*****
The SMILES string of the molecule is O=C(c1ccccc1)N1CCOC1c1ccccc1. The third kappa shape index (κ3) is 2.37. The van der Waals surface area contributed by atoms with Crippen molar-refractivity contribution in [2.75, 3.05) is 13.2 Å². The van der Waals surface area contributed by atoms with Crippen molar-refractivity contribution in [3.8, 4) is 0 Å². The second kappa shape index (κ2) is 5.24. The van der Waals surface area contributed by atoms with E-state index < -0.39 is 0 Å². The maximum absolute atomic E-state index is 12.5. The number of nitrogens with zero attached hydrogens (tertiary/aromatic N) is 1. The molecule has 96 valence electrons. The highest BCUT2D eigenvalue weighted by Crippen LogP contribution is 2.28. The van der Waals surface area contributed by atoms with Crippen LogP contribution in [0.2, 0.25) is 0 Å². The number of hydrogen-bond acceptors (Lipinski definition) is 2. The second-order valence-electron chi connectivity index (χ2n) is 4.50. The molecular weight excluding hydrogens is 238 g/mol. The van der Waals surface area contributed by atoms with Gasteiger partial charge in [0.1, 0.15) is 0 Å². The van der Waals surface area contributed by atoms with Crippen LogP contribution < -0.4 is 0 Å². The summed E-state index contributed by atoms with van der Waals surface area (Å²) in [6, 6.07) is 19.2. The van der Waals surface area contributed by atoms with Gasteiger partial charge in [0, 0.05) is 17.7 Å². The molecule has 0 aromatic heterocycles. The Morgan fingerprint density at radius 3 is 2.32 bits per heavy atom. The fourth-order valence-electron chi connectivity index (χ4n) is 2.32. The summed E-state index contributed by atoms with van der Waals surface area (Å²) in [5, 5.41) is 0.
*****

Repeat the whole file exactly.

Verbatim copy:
The SMILES string of the molecule is O=C(c1ccccc1)N1CCOC1c1ccccc1. The third kappa shape index (κ3) is 2.37. The van der Waals surface area contributed by atoms with Crippen molar-refractivity contribution in [2.75, 3.05) is 13.2 Å². The van der Waals surface area contributed by atoms with Crippen molar-refractivity contribution in [3.8, 4) is 0 Å². The second kappa shape index (κ2) is 5.24. The van der Waals surface area contributed by atoms with E-state index < -0.39 is 0 Å². The maximum absolute atomic E-state index is 12.5. The number of nitrogens with zero attached hydrogens (tertiary/aromatic N) is 1. The molecule has 96 valence electrons. The highest BCUT2D eigenvalue weighted by Crippen LogP contribution is 2.28. The van der Waals surface area contributed by atoms with Crippen LogP contribution in [0.2, 0.25) is 0 Å². The number of hydrogen-bond acceptors (Lipinski definition) is 2. The second-order valence-electron chi connectivity index (χ2n) is 4.50. The molecular weight excluding hydrogens is 238 g/mol. The van der Waals surface area contributed by atoms with Gasteiger partial charge in [0.1, 0.15) is 0 Å². The van der Waals surface area contributed by atoms with Crippen LogP contribution < -0.4 is 0 Å². The summed E-state index contributed by atoms with van der Waals surface area (Å²) in [6, 6.07) is 19.2. The van der Waals surface area contributed by atoms with Gasteiger partial charge in [0, 0.05) is 17.7 Å². The molecule has 0 aromatic heterocycles. The Morgan fingerprint density at radius 3 is 2.32 bits per heavy atom. The fourth-order valence-electron chi connectivity index (χ4n) is 2.32. The summed E-state index contributed by atoms with van der Waals surface area (Å²) in [5, 5.41) is 0.